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Remembering Ramón

Remembering Ramón

By Erin Fox ’19

Photo by Joanne Lee

Ethnic Studies Professor Ramón Chacón was a man of many hats. While he was known to don a different fedora each day, his influence on the Mission Campus went beyond just his fashion sense.

“Chacón was a motivational figure to many and changed the way people viewed or thought about race, poverty, politics, economics, and more,” said Georgie Garner ’18, one of Chacón’s former students. “He was impactful and made a difference in the lives of many people whether it was his family, his community or his students.”

Chacón, an associate professor in the ethnic studies department, passed away from cancer on Feb. 7 at the age of 72. He was a lifelong champion for diversity at Santa Clara and a source of support for students and faculty of all backgrounds.

Chacón was born in Brawley, California to parents Vibiano and Josefina Chacón, who were immigrant farmworkers. He was raised in Fresno, California.

He earned several college degrees, including his bachelor’s degree from California State University, Fresno. He then went on to obtain two master’s degrees and a doctorate at Stanford University, with a specialization in modern Latin American studies.

Chacón joined the ethnics studies program in 1981 as one of the first hired faculty members. He also held a joint appointment in the history department through much of his career and served multiple appointments as the director of the ethnic studies department. He was instrumental in the organizing of many summer workshops to train other faculty on diversifying their curriculum.

A resident of Roseville, he was actively engaged with students inside and outside of the classroom. As university President Michael Engh, S.J., said in an email to the campus community, Chacón was a “devoted mentor to generations of Chicana/o and Latina/o students, many of whom returned to Santa Clara as faculty and staff.”

One example is Anna Sampaio ’92, current chair of the ethnic studies department. She knew Chacón for over 25 years, ever since she was an undergraduate student at Santa Clara. Sampaio sometimes refers to Chacón as the “godfather” of the ethnic studies department.

“Ramón was instrumental in shaping ethnic studies—making it go from a fledgling, really unstable unit to a stable program that offered regular classes; did campus programming that provided advising to students that created a sense of space and home,” Sampaio said. “He really stood out for his willingness to speak on behalf of students of color and particularly the Chicano/Latino students.”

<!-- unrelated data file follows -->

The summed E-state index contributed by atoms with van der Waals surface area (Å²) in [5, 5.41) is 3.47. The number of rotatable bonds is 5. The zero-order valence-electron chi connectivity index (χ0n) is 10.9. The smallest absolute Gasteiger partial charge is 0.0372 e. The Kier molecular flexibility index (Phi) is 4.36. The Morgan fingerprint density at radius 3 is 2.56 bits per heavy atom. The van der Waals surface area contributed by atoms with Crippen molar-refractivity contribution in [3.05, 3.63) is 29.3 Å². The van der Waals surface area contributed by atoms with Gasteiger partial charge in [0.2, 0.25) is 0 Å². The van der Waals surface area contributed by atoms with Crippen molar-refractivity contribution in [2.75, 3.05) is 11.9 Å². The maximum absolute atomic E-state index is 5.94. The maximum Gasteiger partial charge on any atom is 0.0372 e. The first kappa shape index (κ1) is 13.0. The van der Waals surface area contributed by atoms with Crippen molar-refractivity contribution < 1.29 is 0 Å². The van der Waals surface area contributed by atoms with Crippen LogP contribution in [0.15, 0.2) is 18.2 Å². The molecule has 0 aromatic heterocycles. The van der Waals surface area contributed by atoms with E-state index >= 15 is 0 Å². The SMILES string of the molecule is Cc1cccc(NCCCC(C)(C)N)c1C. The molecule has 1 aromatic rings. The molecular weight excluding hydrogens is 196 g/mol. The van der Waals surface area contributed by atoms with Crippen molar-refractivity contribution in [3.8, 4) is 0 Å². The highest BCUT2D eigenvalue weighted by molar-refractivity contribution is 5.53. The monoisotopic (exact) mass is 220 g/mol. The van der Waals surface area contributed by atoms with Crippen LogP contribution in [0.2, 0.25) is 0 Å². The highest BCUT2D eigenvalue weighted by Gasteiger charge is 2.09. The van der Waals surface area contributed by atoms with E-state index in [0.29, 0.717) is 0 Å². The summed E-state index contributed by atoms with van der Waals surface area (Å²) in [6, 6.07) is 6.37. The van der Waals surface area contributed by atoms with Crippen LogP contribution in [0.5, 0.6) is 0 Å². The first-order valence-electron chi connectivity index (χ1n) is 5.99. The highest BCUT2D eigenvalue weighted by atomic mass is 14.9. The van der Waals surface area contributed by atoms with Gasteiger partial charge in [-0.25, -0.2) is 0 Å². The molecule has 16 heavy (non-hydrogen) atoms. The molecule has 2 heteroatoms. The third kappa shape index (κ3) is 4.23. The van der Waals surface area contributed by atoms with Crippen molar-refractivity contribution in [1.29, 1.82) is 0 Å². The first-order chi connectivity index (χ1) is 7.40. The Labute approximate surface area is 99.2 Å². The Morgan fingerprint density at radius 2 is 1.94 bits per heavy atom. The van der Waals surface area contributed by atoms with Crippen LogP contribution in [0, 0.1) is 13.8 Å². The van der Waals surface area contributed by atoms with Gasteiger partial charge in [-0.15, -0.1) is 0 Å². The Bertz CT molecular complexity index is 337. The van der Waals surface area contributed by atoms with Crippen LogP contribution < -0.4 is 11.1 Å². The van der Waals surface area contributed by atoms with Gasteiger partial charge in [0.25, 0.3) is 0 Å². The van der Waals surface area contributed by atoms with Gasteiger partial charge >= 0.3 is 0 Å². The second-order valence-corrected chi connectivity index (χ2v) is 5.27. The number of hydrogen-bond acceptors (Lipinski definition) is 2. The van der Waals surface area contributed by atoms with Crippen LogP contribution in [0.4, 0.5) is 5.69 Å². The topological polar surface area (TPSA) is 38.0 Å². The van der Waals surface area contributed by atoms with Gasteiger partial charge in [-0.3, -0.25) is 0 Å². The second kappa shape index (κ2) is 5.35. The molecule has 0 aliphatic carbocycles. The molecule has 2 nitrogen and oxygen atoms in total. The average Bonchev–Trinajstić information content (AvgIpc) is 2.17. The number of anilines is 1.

Ethnic studies courses taught by Chacón included “The Chicana/o Experience,” “Latinas/os in the United States,” and “Racism in the United States.”

He also taught several history classes, including classes on Central America, Modern Mexico and Cuba, and the Caribbean.

Before coming to Santa Clara, Chacón taught at Humboldt State University as well as Soledad State Prison on several occasions as a graduate student.

Chacón was the recipient of the 2016 Francisco Jiménez Inclusive Excellence Award, which recognized his “35 years of service in mentoring, teaching and advocating for the needs of underrepresented students, as well as serving as a role model for fellow faculty and staff of color.”

He was nominated by Alma Garcia, director of Latin American studies and a professor of sociology. “Since the first day I stepped foot on our campus … Ramón took me under his wing by helping me to deal with the many challenges facing faculty of color,” Garcia said.

Indeed, Chacón had a passion for working with people and helping them succeed, especially at Santa Clara.

“Dr. Chacón leaves a legacy of thousands of students whose lives he touched. His mission was clear: to enable his students to truly understand the impact that inequality, injustice and racism have on everyone, not just those who directly experience it,” Garcia said. “He inspired all to make the world a better place. This was Dr. Chacón’s dream.”

Chacón was also the recipient of the 1997 President’s Special Recognition Award, as well as multiple honors for his service and support of Chicana/o students, faculty, alumni, and staff.

His work has been published in three anthologies and various academic journals, including Social Science Quarterly, Peasant Studies, Journal of Church and State, The Americas: A Quarterly Review of Inter-American Cultural History, Latino Studies Journal, Southern California Quarterly, Journalism History, and California History.

Chacón is survived by his children Ramón and Gina Hunley; his grandchildren Chance, Quentin, Cruz, Grayson, and Logan; and siblings Angel, Vicky, Joe, and Armando.

Chacón was predeceased by his parents and siblings Jose, Mary, Reuben, Reyes, and David.

Funeral services were held at Mission Santa Clara on Feb. 22 at 2 p.m.

Donations can be made to the Dr. Ramón Chacón Community Service Award, which was established with Chacón in 2016 in anticipation of his retirement. The award will honor students who have done significant work in serving marginalized populations. It will be bestowed for the first time ever at the ethnic studies department’s senior ceremony in May.
 

Erin Fox is a sophomore at Santa Clara University, majoring in marketing with a communication minor. Fox wrote this piece for The Santa Clara, where it appeared under a different title.

 

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